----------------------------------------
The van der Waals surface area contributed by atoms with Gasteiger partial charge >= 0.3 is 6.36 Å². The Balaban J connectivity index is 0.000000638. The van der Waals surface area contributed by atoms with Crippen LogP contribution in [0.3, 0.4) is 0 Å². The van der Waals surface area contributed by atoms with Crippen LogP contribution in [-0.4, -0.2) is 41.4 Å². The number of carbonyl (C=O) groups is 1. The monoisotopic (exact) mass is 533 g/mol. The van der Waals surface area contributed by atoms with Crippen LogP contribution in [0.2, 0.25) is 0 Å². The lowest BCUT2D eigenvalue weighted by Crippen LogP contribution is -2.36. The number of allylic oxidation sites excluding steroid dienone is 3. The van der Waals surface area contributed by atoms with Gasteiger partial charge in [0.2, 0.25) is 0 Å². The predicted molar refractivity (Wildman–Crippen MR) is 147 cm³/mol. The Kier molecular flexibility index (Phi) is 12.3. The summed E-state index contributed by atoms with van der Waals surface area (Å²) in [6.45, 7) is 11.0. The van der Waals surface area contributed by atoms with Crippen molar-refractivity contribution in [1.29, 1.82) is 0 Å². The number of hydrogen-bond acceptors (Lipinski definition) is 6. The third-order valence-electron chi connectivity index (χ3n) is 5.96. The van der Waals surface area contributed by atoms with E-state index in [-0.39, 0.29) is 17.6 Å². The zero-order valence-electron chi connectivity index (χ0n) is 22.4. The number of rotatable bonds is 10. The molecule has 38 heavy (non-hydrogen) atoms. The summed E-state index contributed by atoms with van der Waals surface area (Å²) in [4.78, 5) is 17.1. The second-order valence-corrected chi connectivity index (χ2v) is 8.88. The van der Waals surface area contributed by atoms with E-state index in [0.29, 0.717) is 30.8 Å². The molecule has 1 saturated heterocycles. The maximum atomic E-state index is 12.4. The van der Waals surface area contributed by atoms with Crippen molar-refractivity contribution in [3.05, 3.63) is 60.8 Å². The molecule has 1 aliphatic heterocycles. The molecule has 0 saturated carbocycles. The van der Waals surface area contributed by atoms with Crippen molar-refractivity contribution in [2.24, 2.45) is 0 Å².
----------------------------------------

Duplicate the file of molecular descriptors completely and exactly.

The van der Waals surface area contributed by atoms with Gasteiger partial charge >= 0.3 is 6.36 Å². The Balaban J connectivity index is 0.000000638. The van der Waals surface area contributed by atoms with Crippen LogP contribution in [0.3, 0.4) is 0 Å². The van der Waals surface area contributed by atoms with Crippen LogP contribution in [-0.4, -0.2) is 41.4 Å². The number of carbonyl (C=O) groups is 1. The monoisotopic (exact) mass is 533 g/mol. The van der Waals surface area contributed by atoms with Crippen LogP contribution in [0.2, 0.25) is 0 Å². The lowest BCUT2D eigenvalue weighted by Crippen LogP contribution is -2.36. The number of allylic oxidation sites excluding steroid dienone is 3. The van der Waals surface area contributed by atoms with Gasteiger partial charge in [0.2, 0.25) is 0 Å². The predicted molar refractivity (Wildman–Crippen MR) is 147 cm³/mol. The Kier molecular flexibility index (Phi) is 12.3. The summed E-state index contributed by atoms with van der Waals surface area (Å²) in [6.45, 7) is 11.0. The van der Waals surface area contributed by atoms with Crippen molar-refractivity contribution in [1.29, 1.82) is 0 Å². The number of hydrogen-bond acceptors (Lipinski definition) is 6. The third-order valence-electron chi connectivity index (χ3n) is 5.96. The van der Waals surface area contributed by atoms with E-state index in [-0.39, 0.29) is 17.6 Å². The zero-order valence-electron chi connectivity index (χ0n) is 22.4. The number of rotatable bonds is 10. The molecule has 38 heavy (non-hydrogen) atoms. The summed E-state index contributed by atoms with van der Waals surface area (Å²) in [4.78, 5) is 17.1. The second-order valence-corrected chi connectivity index (χ2v) is 8.88. The van der Waals surface area contributed by atoms with E-state index in [0.29, 0.717) is 30.8 Å². The molecule has 1 saturated heterocycles. The maximum atomic E-state index is 12.4. The van der Waals surface area contributed by atoms with Crippen molar-refractivity contribution in [3.05, 3.63) is 60.8 Å². The molecule has 1 aliphatic heterocycles. The molecule has 0 saturated carbocycles. The van der Waals surface area contributed by atoms with Crippen molar-refractivity contribution in [2.24, 2.45) is 0 Å².